"My mom would like a glass of water," my little cousin (a few times removed) said to me, standing on the steps of my parents' massive trailer.

"Tell her I said, 'tough shit.'"

He stared at me blankly for a minute before I finally told him I was just kidding.

"Megan!" my mother exclaimed at some point in time as this was all going on.

"What is the matter?" my cousin (slightly fewer times removed) called from outside.

"Your son just asked me to get you a glass of water," I paused, "and I told him to tell you that I said, 'tough shit.'"

Naturally, everyone present threw their heads back and laughed in a jovial manner. It was a Hallmark moment. My family only ever experiences Hallmark moments while *camping.

Hallmark moments were slightly more challenging to come by this time though as there is currently a fire ban in Algonquin Park. Instead of experiencing our normal family bonding around an open flame, we were forced to sit in camp chairs and stare blankly at one another for several hours while consuming alcohol. Not the minors though. They had to do it all sober.

I quizzed them (them being the minors) on the typical things you quiz kids that age about: Career choices. "You are thirteen now," I said sternly, "What are you planning to do with your life? Have you started saving for retirement yet?" The answer to most every question seemed to involve wizards, Nascar or space. Usually all three.

Things I learned while on this trip: the puppy does not like staying still while in canoes. He'll do it, but only for brief periods of time in between trying to stick his whole head in the water, trying to eat various aquatic plants, trying to wrestle with any people or other animals (mainly my other dog) in the canoe, peeing (in the canoe) and contemplating jumping out of the canoe in the middle of whatever body of water we are on. On the plus side, he doesn't bark at wildlife.

Both dogs spent several hours each day frolicking in the water and rolling around in the dirt. Soon, I will go back to work and it will be another year before I have a good excuse not to change my underwear daily or shower.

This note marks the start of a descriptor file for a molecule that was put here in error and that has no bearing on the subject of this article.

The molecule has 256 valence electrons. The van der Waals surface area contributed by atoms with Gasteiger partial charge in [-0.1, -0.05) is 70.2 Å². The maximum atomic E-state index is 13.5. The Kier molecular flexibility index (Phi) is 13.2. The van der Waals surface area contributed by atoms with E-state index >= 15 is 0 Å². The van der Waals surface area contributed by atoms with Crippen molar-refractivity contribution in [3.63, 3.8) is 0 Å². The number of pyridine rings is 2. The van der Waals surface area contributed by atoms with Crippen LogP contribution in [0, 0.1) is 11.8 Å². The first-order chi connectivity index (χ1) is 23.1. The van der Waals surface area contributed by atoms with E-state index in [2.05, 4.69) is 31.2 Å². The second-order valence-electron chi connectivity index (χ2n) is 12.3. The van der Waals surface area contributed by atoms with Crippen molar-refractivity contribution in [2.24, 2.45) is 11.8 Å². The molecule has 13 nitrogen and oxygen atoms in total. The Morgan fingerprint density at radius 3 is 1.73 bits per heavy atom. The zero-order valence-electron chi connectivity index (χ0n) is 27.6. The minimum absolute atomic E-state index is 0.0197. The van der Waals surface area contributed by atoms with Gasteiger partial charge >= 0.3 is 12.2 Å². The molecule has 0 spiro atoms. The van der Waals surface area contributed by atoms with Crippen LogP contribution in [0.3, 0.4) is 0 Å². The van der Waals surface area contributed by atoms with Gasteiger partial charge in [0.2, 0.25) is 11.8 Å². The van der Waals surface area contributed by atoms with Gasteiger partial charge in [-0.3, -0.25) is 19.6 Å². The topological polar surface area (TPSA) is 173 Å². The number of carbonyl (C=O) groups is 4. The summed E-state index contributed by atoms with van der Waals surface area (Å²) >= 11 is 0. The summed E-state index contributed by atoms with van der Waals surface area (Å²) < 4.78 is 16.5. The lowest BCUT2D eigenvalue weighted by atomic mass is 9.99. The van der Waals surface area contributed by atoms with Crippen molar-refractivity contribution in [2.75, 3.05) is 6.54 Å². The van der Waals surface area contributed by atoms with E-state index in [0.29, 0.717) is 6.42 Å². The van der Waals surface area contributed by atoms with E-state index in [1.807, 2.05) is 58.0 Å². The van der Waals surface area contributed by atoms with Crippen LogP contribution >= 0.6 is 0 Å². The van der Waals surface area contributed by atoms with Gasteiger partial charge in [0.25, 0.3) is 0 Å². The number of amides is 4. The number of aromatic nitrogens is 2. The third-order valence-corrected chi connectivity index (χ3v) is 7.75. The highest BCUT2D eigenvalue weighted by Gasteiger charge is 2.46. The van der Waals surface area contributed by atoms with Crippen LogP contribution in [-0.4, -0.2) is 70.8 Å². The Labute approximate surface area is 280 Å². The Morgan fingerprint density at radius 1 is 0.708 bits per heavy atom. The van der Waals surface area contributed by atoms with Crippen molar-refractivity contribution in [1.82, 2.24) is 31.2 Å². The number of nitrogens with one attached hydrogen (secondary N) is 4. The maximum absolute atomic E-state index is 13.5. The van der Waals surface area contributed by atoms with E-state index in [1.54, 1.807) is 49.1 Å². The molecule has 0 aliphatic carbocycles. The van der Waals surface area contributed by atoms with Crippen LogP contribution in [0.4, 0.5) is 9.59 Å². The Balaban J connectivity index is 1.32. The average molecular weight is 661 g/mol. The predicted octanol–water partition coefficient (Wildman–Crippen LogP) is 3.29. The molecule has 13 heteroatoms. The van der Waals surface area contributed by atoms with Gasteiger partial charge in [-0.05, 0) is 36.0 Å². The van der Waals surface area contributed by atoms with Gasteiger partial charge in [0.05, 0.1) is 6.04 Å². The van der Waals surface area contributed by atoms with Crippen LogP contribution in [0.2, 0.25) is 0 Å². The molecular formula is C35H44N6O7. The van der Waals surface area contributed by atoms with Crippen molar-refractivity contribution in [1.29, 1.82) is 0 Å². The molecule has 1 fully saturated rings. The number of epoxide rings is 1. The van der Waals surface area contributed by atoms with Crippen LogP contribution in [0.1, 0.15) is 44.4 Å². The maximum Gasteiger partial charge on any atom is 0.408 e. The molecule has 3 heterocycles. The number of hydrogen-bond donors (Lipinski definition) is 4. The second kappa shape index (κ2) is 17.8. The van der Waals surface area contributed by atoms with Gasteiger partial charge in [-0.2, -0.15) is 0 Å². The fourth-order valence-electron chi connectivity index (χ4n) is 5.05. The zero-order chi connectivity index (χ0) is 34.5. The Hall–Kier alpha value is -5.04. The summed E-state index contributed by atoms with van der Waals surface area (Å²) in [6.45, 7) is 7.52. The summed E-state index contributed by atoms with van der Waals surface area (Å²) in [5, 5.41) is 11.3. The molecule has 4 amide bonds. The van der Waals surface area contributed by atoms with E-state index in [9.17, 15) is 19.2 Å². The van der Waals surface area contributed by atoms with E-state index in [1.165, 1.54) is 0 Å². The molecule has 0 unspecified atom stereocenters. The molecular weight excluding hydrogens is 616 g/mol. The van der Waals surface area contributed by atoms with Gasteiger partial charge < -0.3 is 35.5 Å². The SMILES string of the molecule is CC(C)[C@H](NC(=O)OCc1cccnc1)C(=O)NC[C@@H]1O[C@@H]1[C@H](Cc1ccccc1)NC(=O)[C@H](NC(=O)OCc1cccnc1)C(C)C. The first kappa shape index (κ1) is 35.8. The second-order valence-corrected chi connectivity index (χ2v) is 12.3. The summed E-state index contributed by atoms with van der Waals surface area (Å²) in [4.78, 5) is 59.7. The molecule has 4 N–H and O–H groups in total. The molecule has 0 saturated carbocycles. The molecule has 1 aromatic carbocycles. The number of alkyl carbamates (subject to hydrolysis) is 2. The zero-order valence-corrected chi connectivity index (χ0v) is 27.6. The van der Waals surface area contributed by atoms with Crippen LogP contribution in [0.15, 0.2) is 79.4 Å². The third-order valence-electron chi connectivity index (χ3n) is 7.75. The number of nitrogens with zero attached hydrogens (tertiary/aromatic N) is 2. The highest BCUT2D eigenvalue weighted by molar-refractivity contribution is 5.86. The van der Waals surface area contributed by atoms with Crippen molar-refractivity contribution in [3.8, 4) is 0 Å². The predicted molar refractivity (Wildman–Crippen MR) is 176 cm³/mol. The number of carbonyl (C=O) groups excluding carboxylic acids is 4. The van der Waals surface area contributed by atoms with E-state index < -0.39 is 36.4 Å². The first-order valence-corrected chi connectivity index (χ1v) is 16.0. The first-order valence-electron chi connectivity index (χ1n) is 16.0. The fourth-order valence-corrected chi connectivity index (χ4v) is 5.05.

*My parents have a 38' trailer that they use to "camp" in. The trailer is equipped with a queen size bed, a fold out couch, a shower, a bathroom, a bathroom sink, a fridge, a stove, a stove top, a microwave, a kitchen sink, a 32" TV, a desk for a computer.. You get the idea. I sleep in a two person tent with my dogs. All of my camping equipment, clothes for a week and dog paraphernalia weigh in at under 30 pounds. 


True Story from Work

"Something smells really good," said my co-worker.
"Like berries?" I asked.
"Yes, like berries."
"That is me," I whispered. "I smell delicious."


As Opposed to Tortoising

I do not get grossed out easily. I will confess that, in my free time (as opposed to during my working hours?), I have been known to watch videos of cysts being lanced. Repeatedly. And I can have conversations featuring just about anything as the subject matter without even batting an eyelash or pausing as I eat a sandwich.

But sometimes, Internet, sometimes the most innocuous word will throw me through a loop and cause me to shiver in disgust. Maybe even vomit just a little bit in my mouth.

For instance, the term "turtling." Oh, God. I could talk about poop forever, but the minute someone throws out the term "turtling," I have to take my leave. I don't know what it is, but the word, in that context, absolutely horrifies me. 


Two Milligrams is the Magic Number

I have this thing that many refer to as social anxiety. It is not there all of the time. Just sometimes. Just when it is really going to annoy me because of its ridiculousness.

This week, I have been a participant at a series of seminars for work. One of our activities was to break off into smaller groups, of approximately eight, and tell one another about our organizations and what kinds of issues we face on a day-to-day basis. Of course, this is when I started to have a panic attack. 

"I'm sorry," I told the group when it was my turn. "I am not so good with public speaking, even though this isn't really public speaking. You'll have to give me a couple of minutes." And so they did. Because everyone knows, embarrassing as they may be, panic attacks do not actually lead to the end of the world. They just feel like they will. 

And so the motherly members in my groups assisted me in coming out of my tizzy by leading me with simple questions. In reality, the whole ordeal probably lasted no more than two or three minutes, but it felt like forever. You can imagine how thrilled I was at finding out the next day's session would involve pitching our organization to a group of professionals (who would then critique the effectiveness of our pitch). But you see, Internet, I was not as phased as I could have been because I had a secret weapon. I had lorazepam. 

"Would it cause any real trouble if I took two milligrams?" I asked my nurse friends. 

"No, not really. As long as you're not combining them with other depressants. You may become drowsy and appear inebriated though." 

Appear inebriated? Was this supposed to deter me? Because it didn't. If there is one thing I couldn't care less about people thinking I am it is drunk. Appearing inebriated would do me just fine so long as I was able to (mostly) get out what I needed to say and avoid throwing up on anybody. 

However, as fate would have it, I never needed to make a pitch to anyone. We ran out of time and I got to take a pass so the others who were more keen to participate got to have a go.

I do think that the world is lesser for this though. I probably would have delivered an edutaining performance. Something in the ball park of when I ate one too many pot-laced cookies and forgot how to speak and understand English for several hours.